What Thomas Barnett proposes in The Pentagon’s New Map and Blueprint for Action is bad in two senses, William S. Lind argues — it won’t work, and if somehow it did the result would be evil:
In both books, Barnett divides the world into two parts, the Functioning Core and the Non-Integrating Gap. This is parallel to what I call centers of order and centers or sources of disorder, and I agree that this will be the fundamental fault line of the 21st Century. Barnett’s error is that he assumes the Functioning Core will be the stronger party, able to restore order in places where it has broken down. [...] A cynic might suggest that the United States can’t even do this in New Orleans much less in foreign countries.
If somehow this worked, it would bring about Hell’s first cousin, Lind says — a Brave New World:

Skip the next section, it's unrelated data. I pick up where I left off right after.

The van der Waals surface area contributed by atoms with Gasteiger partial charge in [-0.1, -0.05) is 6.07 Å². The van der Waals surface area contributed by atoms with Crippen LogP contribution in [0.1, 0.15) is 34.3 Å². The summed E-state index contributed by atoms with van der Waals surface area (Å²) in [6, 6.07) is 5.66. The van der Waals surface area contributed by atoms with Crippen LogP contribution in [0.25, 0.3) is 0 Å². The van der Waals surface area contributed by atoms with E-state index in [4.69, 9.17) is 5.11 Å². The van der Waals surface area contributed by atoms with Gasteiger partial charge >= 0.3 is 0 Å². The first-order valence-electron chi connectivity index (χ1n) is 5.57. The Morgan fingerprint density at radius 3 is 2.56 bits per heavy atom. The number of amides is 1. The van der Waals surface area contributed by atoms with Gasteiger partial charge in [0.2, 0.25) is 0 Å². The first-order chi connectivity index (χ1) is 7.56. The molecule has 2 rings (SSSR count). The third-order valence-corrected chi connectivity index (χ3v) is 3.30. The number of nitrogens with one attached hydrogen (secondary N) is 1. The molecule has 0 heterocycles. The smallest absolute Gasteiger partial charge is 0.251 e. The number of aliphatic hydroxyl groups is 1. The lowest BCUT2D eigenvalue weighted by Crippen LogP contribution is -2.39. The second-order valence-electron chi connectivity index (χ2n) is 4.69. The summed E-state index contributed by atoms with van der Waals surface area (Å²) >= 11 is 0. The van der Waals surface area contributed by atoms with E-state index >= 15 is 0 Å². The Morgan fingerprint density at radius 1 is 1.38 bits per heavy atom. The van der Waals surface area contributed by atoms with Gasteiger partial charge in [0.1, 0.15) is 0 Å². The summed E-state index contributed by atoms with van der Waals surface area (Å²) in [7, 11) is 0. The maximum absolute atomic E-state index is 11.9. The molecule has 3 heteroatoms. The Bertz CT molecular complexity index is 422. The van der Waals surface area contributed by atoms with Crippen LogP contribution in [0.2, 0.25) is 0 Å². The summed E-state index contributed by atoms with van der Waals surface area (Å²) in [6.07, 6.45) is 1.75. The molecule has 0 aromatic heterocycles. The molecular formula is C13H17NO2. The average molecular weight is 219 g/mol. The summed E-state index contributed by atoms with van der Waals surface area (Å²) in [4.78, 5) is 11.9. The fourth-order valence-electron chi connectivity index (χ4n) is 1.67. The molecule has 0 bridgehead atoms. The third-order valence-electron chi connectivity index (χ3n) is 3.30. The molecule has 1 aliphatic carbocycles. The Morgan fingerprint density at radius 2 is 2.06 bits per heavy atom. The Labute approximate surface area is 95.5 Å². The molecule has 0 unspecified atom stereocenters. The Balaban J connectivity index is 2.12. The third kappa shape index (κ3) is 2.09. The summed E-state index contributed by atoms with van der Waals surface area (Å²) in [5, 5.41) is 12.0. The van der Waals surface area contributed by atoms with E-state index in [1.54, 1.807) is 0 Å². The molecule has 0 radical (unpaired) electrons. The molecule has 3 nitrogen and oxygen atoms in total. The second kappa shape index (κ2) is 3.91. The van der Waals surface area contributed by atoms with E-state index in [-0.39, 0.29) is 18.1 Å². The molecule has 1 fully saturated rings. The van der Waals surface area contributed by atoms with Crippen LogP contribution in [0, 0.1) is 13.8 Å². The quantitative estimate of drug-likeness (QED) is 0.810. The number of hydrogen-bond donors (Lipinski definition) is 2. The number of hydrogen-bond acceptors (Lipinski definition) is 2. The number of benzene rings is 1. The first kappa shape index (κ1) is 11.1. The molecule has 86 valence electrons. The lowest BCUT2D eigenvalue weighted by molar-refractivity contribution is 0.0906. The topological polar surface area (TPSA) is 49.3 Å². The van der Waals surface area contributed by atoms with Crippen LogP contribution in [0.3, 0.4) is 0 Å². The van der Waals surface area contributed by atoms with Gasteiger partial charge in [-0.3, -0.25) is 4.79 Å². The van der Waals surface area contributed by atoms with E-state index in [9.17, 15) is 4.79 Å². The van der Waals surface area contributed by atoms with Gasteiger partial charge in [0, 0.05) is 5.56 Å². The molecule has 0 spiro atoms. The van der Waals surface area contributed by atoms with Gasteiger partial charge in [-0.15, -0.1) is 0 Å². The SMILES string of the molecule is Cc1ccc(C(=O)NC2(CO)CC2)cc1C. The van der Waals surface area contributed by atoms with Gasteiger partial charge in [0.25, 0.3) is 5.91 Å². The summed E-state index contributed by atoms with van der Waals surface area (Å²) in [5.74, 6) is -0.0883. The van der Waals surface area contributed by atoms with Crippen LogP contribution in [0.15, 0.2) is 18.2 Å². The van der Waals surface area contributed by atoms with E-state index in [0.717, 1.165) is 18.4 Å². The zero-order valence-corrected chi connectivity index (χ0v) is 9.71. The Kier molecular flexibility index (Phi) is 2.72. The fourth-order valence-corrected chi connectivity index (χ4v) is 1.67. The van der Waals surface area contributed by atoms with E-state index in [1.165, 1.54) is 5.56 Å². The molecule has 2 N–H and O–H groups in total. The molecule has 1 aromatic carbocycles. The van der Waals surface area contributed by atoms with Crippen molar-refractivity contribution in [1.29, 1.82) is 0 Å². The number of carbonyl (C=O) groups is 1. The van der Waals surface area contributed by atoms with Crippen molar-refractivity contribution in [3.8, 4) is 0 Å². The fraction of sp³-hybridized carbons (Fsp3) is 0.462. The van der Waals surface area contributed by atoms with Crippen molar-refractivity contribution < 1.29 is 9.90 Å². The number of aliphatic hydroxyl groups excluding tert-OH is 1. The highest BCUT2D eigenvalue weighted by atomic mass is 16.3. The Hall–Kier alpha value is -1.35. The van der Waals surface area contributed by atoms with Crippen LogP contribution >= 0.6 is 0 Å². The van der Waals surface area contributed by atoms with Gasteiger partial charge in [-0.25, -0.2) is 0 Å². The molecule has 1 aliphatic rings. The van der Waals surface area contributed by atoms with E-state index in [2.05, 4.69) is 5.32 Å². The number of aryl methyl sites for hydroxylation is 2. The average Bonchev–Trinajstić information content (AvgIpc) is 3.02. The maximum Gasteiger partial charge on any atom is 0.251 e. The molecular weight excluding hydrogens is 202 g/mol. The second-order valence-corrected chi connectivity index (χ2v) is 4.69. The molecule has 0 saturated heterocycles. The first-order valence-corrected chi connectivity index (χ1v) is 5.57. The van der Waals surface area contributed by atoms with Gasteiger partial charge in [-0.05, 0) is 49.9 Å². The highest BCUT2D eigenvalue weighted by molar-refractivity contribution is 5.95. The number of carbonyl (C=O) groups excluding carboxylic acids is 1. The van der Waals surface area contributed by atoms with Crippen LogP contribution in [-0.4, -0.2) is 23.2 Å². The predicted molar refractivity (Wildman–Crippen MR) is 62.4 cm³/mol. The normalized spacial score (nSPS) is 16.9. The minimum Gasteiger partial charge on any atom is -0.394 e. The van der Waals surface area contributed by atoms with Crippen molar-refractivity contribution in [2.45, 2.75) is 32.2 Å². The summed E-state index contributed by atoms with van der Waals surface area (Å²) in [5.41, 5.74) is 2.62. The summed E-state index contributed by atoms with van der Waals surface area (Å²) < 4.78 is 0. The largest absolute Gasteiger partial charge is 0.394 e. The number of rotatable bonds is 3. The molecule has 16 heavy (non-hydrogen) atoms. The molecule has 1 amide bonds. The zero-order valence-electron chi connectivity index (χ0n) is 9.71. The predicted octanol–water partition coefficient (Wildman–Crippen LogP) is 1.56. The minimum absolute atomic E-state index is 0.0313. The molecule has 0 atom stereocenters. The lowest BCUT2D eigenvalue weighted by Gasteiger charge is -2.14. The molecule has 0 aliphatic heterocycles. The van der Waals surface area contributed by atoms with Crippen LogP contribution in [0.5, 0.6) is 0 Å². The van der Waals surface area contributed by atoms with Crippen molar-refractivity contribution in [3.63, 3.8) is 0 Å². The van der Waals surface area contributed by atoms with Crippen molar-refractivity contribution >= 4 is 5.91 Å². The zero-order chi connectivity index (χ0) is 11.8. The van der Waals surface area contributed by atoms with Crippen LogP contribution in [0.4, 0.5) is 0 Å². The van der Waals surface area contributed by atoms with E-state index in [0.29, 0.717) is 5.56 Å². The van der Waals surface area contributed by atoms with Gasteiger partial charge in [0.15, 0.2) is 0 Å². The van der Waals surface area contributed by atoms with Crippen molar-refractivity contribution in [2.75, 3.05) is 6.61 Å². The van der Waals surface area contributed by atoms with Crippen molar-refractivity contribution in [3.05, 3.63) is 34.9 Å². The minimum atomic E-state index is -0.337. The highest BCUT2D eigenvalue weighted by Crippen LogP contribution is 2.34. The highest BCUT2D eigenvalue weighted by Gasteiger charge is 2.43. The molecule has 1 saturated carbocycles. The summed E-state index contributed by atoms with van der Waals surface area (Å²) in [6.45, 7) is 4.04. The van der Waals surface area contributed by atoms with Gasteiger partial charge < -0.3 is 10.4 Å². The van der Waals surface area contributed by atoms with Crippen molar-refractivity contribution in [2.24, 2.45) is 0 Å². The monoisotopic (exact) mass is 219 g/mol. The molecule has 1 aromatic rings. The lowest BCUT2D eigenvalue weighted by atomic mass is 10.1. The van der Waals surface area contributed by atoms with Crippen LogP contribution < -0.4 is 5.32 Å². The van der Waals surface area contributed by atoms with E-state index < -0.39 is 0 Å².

He would create an inescapable new world order that bears a remarkable resemblance to the one Aldous Huxley described in his short novel Brave New World, published in the 1930s — a “soft totalitarianism” where the first rule is, “you must be happy.” Happiness, in turn, is a product of endless materialism, consumerism, sensual pleasure and psychological conditioning. If that sounds like a good description of American popular culture, it is exactly that culture Barnett proposes to force down the throat of every person on earth, with the U.S. military serving as the instrument of coercion.